# Introduction

• Financial analysis methods gives us the capability to
find a common measure to reflect all the costs and benefits and their time of occurrence  securing financing or credit for implementation of a project Cost and benefit

• At the beginning of a project an investment is usually required to purchase equipment's, to construct buildings, and to conduct other activities. All of these activities require expenditure of resources. • If the system is producing an end item, such as a factory, then the revenue received by selling the produced items is the benefit obtained.

the present time (time zero) equivalent value of all the costs and benefits incurred during the life of the project is calculated using a specific interest rate. • In this method. • the equivalent present value of a future value (cost or benefit) at n equal consequent intervals of time t from present time with the constant interest rate i per interval prevalent during the total time nt given by. .Present Worth Present Value (PV) • The present value is a function of time t and interest rate i.

the present worth is called uniform series present worth factor. • the present value of the uniform series can be calculated by multiplying A and equation .Cont’d Net Present Worth • The net difference of the present costs and benefits is the net present worth Present Value of Uniform Annual Series • If the same benefits and/or costs occur for every period.

Future Worth Future Value (FV) • A corollary to the present value and net present worth is the future value and the net future worth(NFW). Future Value of Uniform Annual Series • the future value of a uniform annual series of A is • The cash flow diagram corresponding to the above equation is . • the future value is obtained by transposing equation for present value.

. • For systems having more than one year of life. we can calculate a single virtual number that represents an equivalent annual net benefit or cost for the duration of the system life. • This virtual number is called the equivalent uniform annual worth (EUAW) and is equal to the total benefit and cost of the system as if it was spread evenly throughout the years of its life.Annual Worth Annual Worth and Equivalent Uniform Annual Worth • The annual worth is the net of all the benefits and costs incurred over a one-year period.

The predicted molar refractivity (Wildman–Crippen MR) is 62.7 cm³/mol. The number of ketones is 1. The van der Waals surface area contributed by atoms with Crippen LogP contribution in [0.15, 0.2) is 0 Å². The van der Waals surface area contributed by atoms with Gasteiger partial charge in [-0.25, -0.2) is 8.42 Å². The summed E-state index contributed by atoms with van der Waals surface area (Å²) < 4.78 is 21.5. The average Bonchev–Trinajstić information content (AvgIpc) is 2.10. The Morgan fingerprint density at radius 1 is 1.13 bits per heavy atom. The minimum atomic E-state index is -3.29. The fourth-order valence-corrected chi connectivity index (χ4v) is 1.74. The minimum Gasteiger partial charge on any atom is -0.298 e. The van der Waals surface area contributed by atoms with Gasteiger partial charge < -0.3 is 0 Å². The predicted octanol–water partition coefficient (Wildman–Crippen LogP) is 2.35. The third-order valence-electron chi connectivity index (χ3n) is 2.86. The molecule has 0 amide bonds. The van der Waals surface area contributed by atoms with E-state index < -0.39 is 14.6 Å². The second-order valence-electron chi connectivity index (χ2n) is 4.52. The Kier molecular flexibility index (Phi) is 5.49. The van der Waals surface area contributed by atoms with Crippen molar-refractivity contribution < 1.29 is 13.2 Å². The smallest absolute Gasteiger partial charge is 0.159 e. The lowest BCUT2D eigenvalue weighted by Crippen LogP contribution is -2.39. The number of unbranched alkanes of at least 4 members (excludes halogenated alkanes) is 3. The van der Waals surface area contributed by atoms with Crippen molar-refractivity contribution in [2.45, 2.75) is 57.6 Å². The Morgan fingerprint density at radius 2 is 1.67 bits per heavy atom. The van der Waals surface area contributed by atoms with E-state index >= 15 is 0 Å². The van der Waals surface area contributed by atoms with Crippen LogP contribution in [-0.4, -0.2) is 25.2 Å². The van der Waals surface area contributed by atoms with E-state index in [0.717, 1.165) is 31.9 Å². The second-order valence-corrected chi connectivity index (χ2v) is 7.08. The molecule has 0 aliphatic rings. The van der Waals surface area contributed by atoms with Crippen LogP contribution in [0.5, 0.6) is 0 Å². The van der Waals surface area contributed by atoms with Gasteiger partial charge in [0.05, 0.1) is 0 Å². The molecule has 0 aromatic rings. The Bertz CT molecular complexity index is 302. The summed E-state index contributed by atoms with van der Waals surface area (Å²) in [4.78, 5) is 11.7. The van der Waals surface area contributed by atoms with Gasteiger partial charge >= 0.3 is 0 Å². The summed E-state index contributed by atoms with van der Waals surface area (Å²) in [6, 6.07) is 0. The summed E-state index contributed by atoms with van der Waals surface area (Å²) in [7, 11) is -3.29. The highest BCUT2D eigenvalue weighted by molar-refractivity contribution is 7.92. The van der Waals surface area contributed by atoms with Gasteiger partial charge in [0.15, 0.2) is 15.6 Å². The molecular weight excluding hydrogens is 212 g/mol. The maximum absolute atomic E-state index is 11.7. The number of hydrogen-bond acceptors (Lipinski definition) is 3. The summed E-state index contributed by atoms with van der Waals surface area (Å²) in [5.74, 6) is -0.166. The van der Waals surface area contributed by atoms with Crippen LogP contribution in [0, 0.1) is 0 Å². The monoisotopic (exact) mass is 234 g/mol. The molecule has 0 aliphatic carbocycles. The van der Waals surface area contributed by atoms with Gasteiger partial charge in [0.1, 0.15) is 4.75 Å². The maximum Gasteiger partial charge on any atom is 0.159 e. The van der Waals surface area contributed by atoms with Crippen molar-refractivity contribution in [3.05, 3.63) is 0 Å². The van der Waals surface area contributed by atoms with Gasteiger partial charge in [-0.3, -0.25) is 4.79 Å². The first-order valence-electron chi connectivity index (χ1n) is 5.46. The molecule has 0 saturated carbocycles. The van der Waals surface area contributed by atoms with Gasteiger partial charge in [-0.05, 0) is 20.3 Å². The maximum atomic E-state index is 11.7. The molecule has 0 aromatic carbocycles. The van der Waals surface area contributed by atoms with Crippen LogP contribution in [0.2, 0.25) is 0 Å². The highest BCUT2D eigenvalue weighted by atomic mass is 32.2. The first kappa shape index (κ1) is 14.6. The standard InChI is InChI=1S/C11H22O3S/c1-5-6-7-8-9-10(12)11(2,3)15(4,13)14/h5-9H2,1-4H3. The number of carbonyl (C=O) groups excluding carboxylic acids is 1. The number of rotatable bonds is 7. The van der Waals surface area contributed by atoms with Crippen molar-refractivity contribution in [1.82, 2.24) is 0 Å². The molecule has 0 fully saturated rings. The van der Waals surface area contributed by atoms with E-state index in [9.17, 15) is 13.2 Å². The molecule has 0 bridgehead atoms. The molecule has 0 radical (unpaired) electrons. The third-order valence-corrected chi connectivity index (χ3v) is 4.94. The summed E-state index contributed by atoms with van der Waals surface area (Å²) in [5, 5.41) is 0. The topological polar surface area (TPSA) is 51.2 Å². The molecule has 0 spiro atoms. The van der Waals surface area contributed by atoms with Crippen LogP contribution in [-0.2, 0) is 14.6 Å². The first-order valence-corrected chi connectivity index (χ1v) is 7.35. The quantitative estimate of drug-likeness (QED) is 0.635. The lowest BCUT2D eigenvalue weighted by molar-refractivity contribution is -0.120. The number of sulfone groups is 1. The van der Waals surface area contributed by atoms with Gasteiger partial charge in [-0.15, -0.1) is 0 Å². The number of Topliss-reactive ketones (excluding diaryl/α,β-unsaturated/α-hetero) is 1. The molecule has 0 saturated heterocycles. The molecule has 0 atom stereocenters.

Cont’d For calculating this number it takes only two steps • Step 1: All the costs and benefits are transferred to the present year using equation to calculate the NPW • Step 2: Multiplying the NPW by a factor called capital recovery factor converts it to EUAW .

then the project is acceptable. This rate is called the rate of return (ROR) and is denoted by i*. • If this rate is higher than the minimum rate that satisfies the investor or the project manager. This has to be done by trial and error. Excel .g. but there are computer programs that make this calculation simple and fast. • This minimum rate is called the Minimum Acceptable Rate of Return (MARR) • There is no mathematical formula for calculating MARR.Rate of Return • It is another useful method for comparing the financial advantages of alternative systems using the cash flow diagram • We calculate that specific rate of interest for the system that makes the net present value equal to zero. • e.

we first construct the net cash flow diagram and then by simple arithmetic calculation add the benefits and the cost year by year until the total equals the initial investment. • If this ratio is greater than one. • In this method. • It is obvious that the payback period neglects the time value of money and is only accurate when the interest rate is zero .Benefit-Cost Ratio and Payback Methods  Benefit-Cost Ratio • Another method of assessing the viability of a system or comparing several systems is to calculate the net present value of the costs and the benefits and obtain the benefit-cost ratio (B/C). Payback • The time in any unit that it takes to recover the initial investment is called the payback period. then the project is profitable.